<select name="favoritefood"> <optgroup label="Favorite Cookie"> <option>Chocolate Chip</option> <option>Sugar</option> <option>Peanut Butter</option> </optgroup> <optgroup label="Favorite Pie"> <option>Apple</option> <option>Lemon Meringue</option> <option>Key Lime</option> <option>Cherry</option> </optgroup> <optgroup label="Favorite Cake"> <option>Chocolate</option> <option>Pound</option> <option>Coconut</option> </optgroup> </select>
You need to be able to navigate a form without the use of a pointing device such as a mouse. Tab stops and access keys used with forms make this task easier. Examples from the contact form on this site can be seen below.
<accesskey> The ACCESSKEY attribute specifies a single Unicode character as a shortcut key for giving focus to the LABEL, which passes the focus on to the associated form control.
<tabindex> This attribute specifies the position of the current element in the tabbing order for the current document.
<p><label for="yourname">Your Name: </label><br /> <input type="text" name="yourname" id="yourname" accesskey="f" tabindex="1" /></p>
<p><label for="email">Email Address: </label><br /> <input type="text" name="email" id="email" tabindex="2" /></p>
<p><label for="comments">Comments:</label><br /> <textarea rows="5" name="comments" id="comments" tabindex="5"></textarea></p>
View the contact form > right click > view source
To create your form in Expression Web, follow these steps:
Step 1: Using the Toolbox Task Pane, create your form and form elements. The toolbox has a Forms submenu that can be used to insert different form elements. Double click or click and drag to insert an element. The Toolbox is available from the Task Pane Menu Option on the menu bar. NOTE: In Expression Web 3.0 and 4.0 the toolbox is accessed from the Panels Menu.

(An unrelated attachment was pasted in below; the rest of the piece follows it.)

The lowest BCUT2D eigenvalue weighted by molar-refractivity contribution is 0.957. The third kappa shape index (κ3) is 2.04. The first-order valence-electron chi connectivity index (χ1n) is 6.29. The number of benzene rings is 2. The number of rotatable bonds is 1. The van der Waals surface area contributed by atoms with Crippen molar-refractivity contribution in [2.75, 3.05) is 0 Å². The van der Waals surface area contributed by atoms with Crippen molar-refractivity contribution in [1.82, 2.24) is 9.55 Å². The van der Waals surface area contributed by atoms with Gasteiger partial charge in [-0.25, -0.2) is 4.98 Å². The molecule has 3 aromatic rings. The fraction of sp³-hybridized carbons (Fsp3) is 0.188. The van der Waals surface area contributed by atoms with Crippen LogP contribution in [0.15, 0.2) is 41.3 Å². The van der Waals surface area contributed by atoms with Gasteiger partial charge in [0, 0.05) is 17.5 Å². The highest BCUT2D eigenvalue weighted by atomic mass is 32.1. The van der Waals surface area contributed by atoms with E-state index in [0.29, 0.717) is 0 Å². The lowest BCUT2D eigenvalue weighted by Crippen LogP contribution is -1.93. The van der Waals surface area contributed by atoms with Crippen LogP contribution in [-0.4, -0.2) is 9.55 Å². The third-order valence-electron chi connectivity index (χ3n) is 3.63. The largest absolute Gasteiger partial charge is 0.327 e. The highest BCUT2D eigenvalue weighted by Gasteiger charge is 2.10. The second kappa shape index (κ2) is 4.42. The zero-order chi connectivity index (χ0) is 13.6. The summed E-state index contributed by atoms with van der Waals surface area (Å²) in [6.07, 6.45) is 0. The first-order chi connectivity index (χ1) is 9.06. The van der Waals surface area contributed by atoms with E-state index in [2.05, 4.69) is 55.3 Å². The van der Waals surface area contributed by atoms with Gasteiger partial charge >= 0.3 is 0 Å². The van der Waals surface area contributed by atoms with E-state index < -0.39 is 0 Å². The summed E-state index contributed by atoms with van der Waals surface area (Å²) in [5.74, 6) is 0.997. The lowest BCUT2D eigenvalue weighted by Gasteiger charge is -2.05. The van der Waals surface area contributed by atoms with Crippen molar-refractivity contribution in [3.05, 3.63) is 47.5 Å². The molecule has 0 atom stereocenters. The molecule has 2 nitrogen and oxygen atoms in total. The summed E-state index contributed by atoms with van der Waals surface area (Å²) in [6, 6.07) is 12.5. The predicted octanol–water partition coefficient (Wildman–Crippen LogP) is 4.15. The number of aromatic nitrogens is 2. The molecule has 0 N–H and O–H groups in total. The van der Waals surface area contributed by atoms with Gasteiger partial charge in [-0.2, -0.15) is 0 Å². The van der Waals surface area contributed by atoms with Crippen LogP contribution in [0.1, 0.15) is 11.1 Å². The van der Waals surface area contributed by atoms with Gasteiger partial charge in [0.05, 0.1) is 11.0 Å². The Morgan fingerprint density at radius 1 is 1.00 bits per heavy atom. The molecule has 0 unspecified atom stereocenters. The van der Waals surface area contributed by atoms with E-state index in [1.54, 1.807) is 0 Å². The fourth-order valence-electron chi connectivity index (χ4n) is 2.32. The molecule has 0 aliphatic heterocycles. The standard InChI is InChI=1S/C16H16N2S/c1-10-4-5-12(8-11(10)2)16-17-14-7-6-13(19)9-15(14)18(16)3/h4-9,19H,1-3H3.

Step 2: For each form element (text box, radio button, checkbox, or drop-down menu), you will need to enter the form properties. Right click the form element you just added > Form Field Properties
You should enter descriptive text that informs the user what to enter or select. This text will become the label for the form element.
<form method="post"> <p>Your Name: <input name="yourname" type="text" size="60" tabindex="1" /></p> </form>
Step 3: Add a label to the form element. This is best done in the code view. While it is possible to create labels using the Label option in the Toolbox Task Pane, it is not recommended.
Code entered using Label option from the Toolbox Task Pane which you will need to edit.
<p><label id="Label1"></label>Your Name: <input name="yourname" type="text" size="60" tabindex="1" /></p>
Code entered manually
<p><label for="yourname">Your Name: </label> <input name="yourname" type="text" size="60" tabindex="1" /></p>
Step 4: Repeat these steps for all of your form elements. You can add the labels as you go or create them for all of the form elements once your form is complete.
Additional Resources on Creating Accessible Forms
- Introduction to Web Accessibility
- Accessible HTML/XHTML Forms: Beginner Level
- Accessible HTML/XHTML Forms: Intermediate Level
- Accessible HTML/XHTML Forms: Advanced Level
- Design Meltdown
- CSS-Based Forms: Modern Solutions
- Tips for Keeping Forms Accessible
- Universal Usability - The Universal Usability site houses an unabridged, online version of Access by Design: A Guide to Universal Usability for Web Designers, by Sarah Horton, published in 2005 by New Riders Press. You’ll find the complete text and illustrations from the printed book here under Access by Design Online. The online version also offers links to texts and tutorials that support and expand on the concepts covered in the book.
- Quick Form Builder by Accessify
- Valid Form Builder software you download you your computer. A series of tutorials may also be downloaded.